Unison’s claim for judicial review of tribunal fees fails

Unison has lost its case in the High Court for judicial review of the introduction of fees for claimants wanting to bring employment tribunal proceedings.

On 29 July 2013 the Employment Tribunals and Employment Appeal Tribunal Fees Order came into effect which introduced fees for claimants wanting to bring tribunal proceedings. Unison sought judicial review of this arguing that the order was unlawful on the following grounds:

1.       The requirement to pay fees violates the principle of ‘effectiveness’ as it makes it ‘virtually impossible or excessively difficult’ for individuals to exercise rights conferred by EU law

The court held that the principle of effectiveness applied and considered the impact of the fees on a number of hypothetical claimants. However, although the Court admitted that the introduction of fees would cause difficulty for some, they concluded that the fees were not so high that prospective claimants will not be able to pay them. They said that it would be better to wait and see and gather evidence to establish whether  Unison’s fears were well founded. They said that if the evidence shows that the number of claims falls dramatically then the system may need to be changed.

2.       The requirement to pay fees breaches the principle of equivalence as it means that the procedures adopted for the enforcement of rights derived from EU law are less favourable than those governing similar domestic law

The court held that the appropriate comparator case would be a contract claim for £20,000 brought in the county court and as such the level of fees to issue this type of claim would be the same as in the tribunal. They also said that it was relevant that there will soon be a free alternative dispute resolution service which is not available in the County Court and the Lord Chancellor is to issue guidance which states that the general position will be that successful claimants can recover fees from their employer. For these reasons they found that the principle of equivalence was not breached.

3.       In introducing the fees the Lord Chancellor acted in breach of the Public Sector Equality Duty because he did not have regard to the need to eliminate discrimination, advance equality of opportunity and advance relations between those who share protected characteristics and those who do not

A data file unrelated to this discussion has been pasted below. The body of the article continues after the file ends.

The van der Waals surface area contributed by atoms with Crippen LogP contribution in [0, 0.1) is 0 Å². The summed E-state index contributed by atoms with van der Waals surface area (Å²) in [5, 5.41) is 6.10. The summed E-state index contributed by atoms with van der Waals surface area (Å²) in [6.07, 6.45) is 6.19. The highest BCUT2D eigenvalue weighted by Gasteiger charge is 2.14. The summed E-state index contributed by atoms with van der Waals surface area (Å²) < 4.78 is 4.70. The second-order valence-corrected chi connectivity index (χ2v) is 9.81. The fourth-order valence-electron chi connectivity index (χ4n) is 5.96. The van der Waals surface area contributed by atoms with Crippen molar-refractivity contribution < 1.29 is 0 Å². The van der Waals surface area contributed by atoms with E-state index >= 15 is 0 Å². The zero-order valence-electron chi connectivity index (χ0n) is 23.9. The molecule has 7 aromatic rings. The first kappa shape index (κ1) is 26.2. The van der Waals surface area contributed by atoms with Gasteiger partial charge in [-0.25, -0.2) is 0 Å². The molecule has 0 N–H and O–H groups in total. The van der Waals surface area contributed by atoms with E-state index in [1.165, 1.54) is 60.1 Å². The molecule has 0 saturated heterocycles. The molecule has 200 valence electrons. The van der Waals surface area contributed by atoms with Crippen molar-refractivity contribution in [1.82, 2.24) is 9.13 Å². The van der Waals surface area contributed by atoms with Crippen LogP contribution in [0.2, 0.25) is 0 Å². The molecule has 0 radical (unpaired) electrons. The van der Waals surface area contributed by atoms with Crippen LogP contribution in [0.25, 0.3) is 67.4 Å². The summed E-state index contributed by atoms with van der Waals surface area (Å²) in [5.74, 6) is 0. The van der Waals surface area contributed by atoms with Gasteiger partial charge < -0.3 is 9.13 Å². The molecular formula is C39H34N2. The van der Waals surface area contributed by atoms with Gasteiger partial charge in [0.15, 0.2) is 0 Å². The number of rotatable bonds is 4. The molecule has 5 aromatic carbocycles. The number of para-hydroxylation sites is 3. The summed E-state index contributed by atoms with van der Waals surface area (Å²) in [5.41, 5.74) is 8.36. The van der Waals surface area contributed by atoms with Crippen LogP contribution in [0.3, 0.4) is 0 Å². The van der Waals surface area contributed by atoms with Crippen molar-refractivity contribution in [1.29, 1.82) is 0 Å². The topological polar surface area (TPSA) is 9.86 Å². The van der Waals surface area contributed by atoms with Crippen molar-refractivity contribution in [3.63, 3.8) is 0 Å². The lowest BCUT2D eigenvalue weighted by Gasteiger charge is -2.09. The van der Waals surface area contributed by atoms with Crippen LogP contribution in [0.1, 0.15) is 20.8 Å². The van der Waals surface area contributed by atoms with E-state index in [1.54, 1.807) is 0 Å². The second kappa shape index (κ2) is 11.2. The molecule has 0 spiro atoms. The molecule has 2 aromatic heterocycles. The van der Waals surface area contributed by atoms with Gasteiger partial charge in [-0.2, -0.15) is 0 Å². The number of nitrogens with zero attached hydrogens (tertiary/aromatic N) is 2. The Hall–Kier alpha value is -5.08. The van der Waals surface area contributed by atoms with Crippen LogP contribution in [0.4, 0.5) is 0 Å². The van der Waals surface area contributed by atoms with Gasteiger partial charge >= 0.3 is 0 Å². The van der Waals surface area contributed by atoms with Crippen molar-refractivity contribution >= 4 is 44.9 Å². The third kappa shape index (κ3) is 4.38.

The court held that it could not be said that the Lord Chancellor didn’t consider the impact on these things just because he dismissed the concerns. They concluded that there had been consultation over the level of fees and the remission system could offset any adverse impacts arising from fees.

4.       The effect of the introduction of fees is indirectly discriminatory and unlawful

The court accepted that the requirement to pay higher fees for type B claims could disadvantage a substantially higher proportion of groups such as women, ethnic minorities and disabled people. However the court could not determine the exact of the disadvantage as, at the present time, there was insufficient evidence to show the impact.  To reach a conclusion on objective justification they said they need to weigh the extent of the disparate impact which they could not do yet. The court advised to wait and see what the impact was and then in the future there may be a duty on the Lord Chancellor to take remedial measures if the evidence shows that Unison’s concerns are well founded.

This leaves some scope to challenge the introduction of fees and the level of fees on grounds 1 and 4 in the future.  However, this issue is not over for now, Unison has announced that they are going to appeal to the Court of Appeal.

This entry was posted in Devonshires, employment, employment law, UK employment. Bookmark the permalink.

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